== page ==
Havnegade

Once, Havnegade was crowded with ferry passengers. Boats would call here en route to Sweden – small ferries at first, then bigger car ferries, and eventually hydrofoils with enough space for a bar and duty-free shops. In the end, only the hydrofoils remained, but they too vanished when the bridge to Sweden opened. Now, Havnegade has been given a new lease of life and the opportunity to make its mark once more.

Along the promenade are cages for ball games, multi-courts for basketball and football, trampolines, and a playground for children of all ages. There is more space for cyclists and pedestrians, and plenty of runners make use of the area, especially in the mornings and evenings.

Of all ofCopenhagen’s waterfront stretches, Havnegade offers one of the best views. Once a dead no-man’s land, it has been transformed into an attractive promenade.

For those uninterested in exercise, there is plenty of space to sit and enjoy the view or sunbathe, while the sweet scent of the newly nurtured lavender beds fills the air. There is, as yet, little in the way of shade. That will come though when the young oak trees begin to grow and spread their foliage.

A large, open-air arena, ‘Bornholmerknasten’, is used for a variety of events, especially concerts, and it has a cover for inclement weather. There are plans to build a bridge for cyclists and pedestrians that will link the city centre with Christianshavn, although a date for this has not yet been decided.

The City of Copenhagen also has plans to allow a floating fish market to dock here, and to make space for houseboats. On a warm summer’s day, it is difficult to imagine how deserted and windswept Havnegade was just a few short years ago.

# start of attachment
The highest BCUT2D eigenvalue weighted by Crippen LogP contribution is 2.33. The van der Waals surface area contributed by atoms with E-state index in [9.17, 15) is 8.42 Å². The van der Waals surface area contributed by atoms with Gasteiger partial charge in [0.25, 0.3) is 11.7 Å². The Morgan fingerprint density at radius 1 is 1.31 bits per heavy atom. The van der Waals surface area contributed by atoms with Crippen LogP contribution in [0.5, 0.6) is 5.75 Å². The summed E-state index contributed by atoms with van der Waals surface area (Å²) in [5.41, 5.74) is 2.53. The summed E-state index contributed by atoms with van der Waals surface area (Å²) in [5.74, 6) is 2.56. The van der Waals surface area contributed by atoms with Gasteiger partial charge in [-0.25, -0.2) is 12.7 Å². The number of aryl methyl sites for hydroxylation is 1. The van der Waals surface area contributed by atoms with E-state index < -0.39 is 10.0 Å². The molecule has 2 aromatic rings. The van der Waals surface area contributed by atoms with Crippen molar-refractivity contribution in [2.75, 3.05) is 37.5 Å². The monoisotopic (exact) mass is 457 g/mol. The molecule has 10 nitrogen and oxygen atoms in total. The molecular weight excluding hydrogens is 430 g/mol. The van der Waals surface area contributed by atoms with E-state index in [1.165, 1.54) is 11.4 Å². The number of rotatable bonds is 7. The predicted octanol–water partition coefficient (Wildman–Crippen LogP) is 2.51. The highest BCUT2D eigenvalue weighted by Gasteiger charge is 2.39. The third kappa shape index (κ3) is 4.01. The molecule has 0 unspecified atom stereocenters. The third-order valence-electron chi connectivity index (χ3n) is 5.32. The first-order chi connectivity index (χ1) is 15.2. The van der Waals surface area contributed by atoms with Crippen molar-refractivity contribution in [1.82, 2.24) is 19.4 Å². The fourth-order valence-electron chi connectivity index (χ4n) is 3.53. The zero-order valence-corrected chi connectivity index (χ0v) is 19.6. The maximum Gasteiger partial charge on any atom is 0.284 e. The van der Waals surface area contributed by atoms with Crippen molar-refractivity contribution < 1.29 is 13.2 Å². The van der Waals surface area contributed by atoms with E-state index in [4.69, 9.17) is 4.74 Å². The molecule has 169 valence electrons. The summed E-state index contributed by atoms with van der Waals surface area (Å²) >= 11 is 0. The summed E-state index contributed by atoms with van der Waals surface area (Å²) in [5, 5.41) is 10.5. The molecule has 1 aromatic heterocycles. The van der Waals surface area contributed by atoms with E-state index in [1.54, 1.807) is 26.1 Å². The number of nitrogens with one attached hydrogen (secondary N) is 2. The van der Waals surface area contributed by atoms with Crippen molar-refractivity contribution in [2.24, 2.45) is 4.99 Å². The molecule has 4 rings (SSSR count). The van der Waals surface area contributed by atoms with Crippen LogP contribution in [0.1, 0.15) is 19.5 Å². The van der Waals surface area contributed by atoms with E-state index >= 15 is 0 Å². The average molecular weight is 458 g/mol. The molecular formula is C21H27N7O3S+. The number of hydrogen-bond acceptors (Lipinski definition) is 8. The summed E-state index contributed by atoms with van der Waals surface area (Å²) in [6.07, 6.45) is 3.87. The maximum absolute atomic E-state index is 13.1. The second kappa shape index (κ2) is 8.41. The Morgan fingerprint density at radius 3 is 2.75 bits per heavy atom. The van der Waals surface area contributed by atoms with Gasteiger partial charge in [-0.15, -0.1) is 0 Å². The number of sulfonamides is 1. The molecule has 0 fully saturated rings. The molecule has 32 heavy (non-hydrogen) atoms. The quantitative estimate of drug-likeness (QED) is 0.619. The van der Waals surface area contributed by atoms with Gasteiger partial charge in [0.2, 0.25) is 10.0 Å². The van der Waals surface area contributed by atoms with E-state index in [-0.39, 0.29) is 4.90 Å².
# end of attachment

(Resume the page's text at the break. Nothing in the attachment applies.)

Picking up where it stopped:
Photo: Kontraframe

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  • Ball games Playground
  • Trampolines
  • Running
  • Relaxing
  • Picnics
  • Sunbathing
  • Havnegade was built during the major expansions of Copenhagen in the 16th and 17th centuries. In the 1870s, this was where the ‘emigrant boats’ took Danes to the United States in search of a better life.
  •  Throughout the 20th century, ferries from Sweden docked here. At its height, a number of shipping companies and routes were in competition with each other.

  •  The last hydrofoil sailed the route in 2002, when it could no longer compete with the new Øresund Bridge to Sweden.
  • Sweden was a veritable wonderland for the Danes after the Second World War.  The occupation had led to shortages, and the Swedes had all sorts of goods that were not available in Denmark. This made boat trips to Sweden popular.

  • Duty was paid on imported goods in the customs house building, which now houses restaurants.
  • Good facilities for wheelchair users.
  • No disabled toilet; the nearest is on Ved Stranden, just before Højbroplads.
  • Several cafés in the area.
  • Tables and benches for eating packed lunches.
  • Barbecuing on portable grills is also permitted.
1 km

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